Procedure Time30-45 min
Risks & ComplicationsRedness, scarring
AnaestheticInjection or none
Treatment Plan1-2 treatments
Treatment Recovery7 -14+ days
With over 20 years’ experience, we offer both surgical and laser mole removal in Surrey (near Vancouver). That includes skin tags, birthmarks, beauty marks and other pigmented or red spots on your body. We also treat patients from around the Lower Mainland and Fraser Valley, including from Delta, Langley, White Rock, Burnaby, Richmond, New Westminster, Abbotsford and beyond.
For more information on flat, hyperpigmented birthmarks and brown spots, see this page.
For more information on red spots and birthmarks, see this page.
For information on sun damage (which can include spots that look like moles), see this page.
What mole removal options do you offer at your Surrey skin clinic?
We offer three main types of skin tag and mole removal treatments in Surrey. These are:
Laser mole removal
Typically using our Erbium YAG (Er:YAG) laser, we are able to treat benign, flat or raised moles with this technology. Laser mole removal works with intense heat from light wavelengths to destroy pigmented cells in your skin – the ones that are creating the mole.
The advantage with this solution is that it is a non-surgical way to get rid of moles. It causes no blood loss either, since the laser constrains blood vessels, while it does its work. No sutures or stitches are required with this method, either.
After the laser treatment, your mole will form a red scab, and then fall off in a few weeks. Afterwards, your body should continue to heal any redness that remains.
Laser mole or skin tag removal may require more than one session to get rid of the mole completely. Typically, we see them go away within 1 to 2 treatments, but everyone can be different.
Electrosurgical mole removal
Using a medical instrument called a Hyfrecator, a doctor can deliver low currents of energy through an electrode to your skin. This essentially burns off the mole or skin tag cells. This process is sometimes called fulguration, cauterisation or electrocautery.
Electrosurgery of a mole or skin tag does not typically bleed, and is very quick.
Surgical mole removal
Using a variety of scalpels or medical scissors, our doctor can cut out a mole from the skin. Or, depending on the need, we can perform a shallow procedure called “shave excision,” in combination with electrosurgery.
If your mole is large, we may need to cut fairly deep to be able to remove all the cells composing it. We will also need to cut a little bit of skin around the mole, to ensure we have extracted all of it. This type of surgery can require cutting down to the fat layer of the skin.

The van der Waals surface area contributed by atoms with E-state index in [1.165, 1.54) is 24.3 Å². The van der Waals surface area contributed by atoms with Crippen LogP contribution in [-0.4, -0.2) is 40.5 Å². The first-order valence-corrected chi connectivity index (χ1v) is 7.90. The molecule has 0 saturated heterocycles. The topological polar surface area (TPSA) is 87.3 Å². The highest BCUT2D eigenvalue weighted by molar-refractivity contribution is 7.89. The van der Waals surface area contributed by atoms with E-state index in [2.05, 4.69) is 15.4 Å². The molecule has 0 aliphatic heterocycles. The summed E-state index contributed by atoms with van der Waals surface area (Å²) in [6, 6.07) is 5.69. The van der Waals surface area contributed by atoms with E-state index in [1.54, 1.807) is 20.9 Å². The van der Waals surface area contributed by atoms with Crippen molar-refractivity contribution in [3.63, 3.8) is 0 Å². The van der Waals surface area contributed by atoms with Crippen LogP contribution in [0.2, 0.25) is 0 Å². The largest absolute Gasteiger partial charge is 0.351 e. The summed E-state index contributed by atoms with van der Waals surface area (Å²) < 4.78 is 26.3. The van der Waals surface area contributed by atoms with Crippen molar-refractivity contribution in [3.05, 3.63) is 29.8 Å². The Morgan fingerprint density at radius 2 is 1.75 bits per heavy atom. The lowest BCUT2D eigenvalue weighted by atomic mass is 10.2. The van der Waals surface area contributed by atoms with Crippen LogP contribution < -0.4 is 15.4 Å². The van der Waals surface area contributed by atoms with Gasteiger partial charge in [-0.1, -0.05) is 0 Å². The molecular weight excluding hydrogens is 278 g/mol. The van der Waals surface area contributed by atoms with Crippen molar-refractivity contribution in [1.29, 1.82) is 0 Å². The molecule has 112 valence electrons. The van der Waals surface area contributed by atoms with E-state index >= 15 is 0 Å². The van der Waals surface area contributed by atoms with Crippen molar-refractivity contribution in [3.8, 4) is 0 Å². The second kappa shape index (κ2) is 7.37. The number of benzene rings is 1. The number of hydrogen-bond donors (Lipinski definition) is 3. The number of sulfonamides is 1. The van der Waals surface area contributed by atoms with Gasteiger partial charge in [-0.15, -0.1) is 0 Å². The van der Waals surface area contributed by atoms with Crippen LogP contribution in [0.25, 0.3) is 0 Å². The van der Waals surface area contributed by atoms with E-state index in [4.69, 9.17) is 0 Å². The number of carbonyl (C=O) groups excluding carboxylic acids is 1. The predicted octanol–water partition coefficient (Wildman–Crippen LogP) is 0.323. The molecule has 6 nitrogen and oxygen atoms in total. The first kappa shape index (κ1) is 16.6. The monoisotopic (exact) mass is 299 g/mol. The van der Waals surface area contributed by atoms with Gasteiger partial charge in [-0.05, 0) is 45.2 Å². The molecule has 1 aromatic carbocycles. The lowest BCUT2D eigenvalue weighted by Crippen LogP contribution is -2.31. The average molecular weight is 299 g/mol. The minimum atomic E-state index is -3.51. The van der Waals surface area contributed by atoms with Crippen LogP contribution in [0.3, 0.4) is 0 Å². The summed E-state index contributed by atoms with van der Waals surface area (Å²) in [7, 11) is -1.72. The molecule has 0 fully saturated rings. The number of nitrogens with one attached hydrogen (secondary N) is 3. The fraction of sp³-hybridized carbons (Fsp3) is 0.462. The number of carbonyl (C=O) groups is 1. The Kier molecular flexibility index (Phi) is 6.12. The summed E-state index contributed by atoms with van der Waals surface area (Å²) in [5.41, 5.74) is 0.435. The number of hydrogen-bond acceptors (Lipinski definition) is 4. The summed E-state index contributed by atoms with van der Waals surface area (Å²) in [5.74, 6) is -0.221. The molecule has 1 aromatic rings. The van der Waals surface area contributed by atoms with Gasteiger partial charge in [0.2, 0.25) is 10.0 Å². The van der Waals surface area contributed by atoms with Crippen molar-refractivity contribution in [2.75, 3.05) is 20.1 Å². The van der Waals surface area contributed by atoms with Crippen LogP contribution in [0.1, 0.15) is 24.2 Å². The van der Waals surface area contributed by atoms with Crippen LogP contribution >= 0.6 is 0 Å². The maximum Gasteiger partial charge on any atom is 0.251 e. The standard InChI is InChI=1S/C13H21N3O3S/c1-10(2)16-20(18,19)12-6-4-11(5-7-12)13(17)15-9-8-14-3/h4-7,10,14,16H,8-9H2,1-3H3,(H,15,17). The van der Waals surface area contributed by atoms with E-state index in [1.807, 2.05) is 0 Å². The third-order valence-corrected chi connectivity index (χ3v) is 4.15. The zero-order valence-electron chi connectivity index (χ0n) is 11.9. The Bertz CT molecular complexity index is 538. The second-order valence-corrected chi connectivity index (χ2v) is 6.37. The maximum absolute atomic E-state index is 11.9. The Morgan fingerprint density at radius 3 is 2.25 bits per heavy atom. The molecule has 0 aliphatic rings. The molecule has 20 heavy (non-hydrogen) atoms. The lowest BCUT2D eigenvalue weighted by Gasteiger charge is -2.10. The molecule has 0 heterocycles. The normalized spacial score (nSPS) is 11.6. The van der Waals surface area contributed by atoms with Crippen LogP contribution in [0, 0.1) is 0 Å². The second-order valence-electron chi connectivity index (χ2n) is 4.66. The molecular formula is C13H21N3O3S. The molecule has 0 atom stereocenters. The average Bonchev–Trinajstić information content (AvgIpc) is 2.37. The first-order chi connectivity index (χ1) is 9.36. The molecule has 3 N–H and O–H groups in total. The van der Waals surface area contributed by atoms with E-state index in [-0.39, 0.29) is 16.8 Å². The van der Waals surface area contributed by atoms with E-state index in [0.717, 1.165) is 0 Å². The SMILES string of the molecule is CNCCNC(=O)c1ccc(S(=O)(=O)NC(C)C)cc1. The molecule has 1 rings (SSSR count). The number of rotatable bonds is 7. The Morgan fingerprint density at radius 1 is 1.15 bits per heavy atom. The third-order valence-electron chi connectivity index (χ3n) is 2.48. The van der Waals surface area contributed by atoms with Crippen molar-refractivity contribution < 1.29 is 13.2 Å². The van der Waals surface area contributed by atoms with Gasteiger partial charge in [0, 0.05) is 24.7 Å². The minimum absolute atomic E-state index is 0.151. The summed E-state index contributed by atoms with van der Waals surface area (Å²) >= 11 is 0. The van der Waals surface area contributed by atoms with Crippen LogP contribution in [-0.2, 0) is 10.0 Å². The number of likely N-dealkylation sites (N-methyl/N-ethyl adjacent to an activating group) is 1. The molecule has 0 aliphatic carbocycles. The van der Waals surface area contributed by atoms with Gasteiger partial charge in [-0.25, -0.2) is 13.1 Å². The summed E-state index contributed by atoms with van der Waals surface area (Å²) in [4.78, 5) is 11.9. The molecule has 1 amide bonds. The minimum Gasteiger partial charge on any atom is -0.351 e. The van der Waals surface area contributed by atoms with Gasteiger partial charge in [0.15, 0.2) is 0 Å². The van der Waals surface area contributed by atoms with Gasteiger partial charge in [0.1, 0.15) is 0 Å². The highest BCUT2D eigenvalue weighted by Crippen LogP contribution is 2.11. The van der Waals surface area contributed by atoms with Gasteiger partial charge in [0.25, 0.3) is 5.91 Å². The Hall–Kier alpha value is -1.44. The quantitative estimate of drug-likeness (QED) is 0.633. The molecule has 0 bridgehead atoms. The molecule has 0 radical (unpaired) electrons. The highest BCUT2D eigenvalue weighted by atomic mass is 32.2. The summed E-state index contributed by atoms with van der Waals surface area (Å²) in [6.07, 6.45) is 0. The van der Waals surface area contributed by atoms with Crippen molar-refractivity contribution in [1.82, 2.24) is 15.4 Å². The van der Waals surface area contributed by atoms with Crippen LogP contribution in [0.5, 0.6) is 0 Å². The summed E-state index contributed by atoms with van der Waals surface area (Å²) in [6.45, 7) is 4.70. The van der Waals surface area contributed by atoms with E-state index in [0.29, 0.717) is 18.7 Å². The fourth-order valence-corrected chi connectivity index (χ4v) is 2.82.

After the mole surgery is complete, a doctor will seal the wound with stitches. You will form a scab, which will heal, and fade over time.
What types of moles can you treat?
We do not treat cases of giant pigmented nevi on the skin, such as those that cover large areas of the body. That said, we can treat mongolian blue spots on adults, using other methods not listed on this page.
Other than that, we treat almost all benign moles and skin tags of any colour, whether raised or flat. This includes brown or dark moles such as:
- Common moles (a.k.a conventional mole – a defined edge, dome-shaped mole that is 5mm across, or smaller)
- Dysplastic nevi (an irregular-shaped mole that can be more than 5 mm across)
- Blue nevi (a dark mole deeper in the skin layer)
- Spitz nevi (a.k.a. pigmented spindle cell nevus)
- Seborrheic keratoses
- Lentigo malignas, solar lentigines, liver spots (or other sun damage moles)
Plus red, pink or skin-coloured moles such as:
- Cherry angiomas (a.k.a. Campbell De Morgan spots, senile angiomas, and cherry hemangiomas)
- Intradermal nevi
- Haemangiomas (a.k.a red birthmarks, strawberry naevi)
- Nevi flammeus (a.k.a. port-wine stains)
- Skin tags (not actually moles, but they are treated the same way)
Please note that moles which are typically brown can appear in red or pink tones. And likewise, moles that are commonly red can appear in brown, grey or blue tones. Also, Human Papilloma Virus (HPV) can produce a growth on the skin that looks like a skin-coloured mole, but is actually a type of wart, which we can also remove.
How are moles formed on the body and how can I prevent them?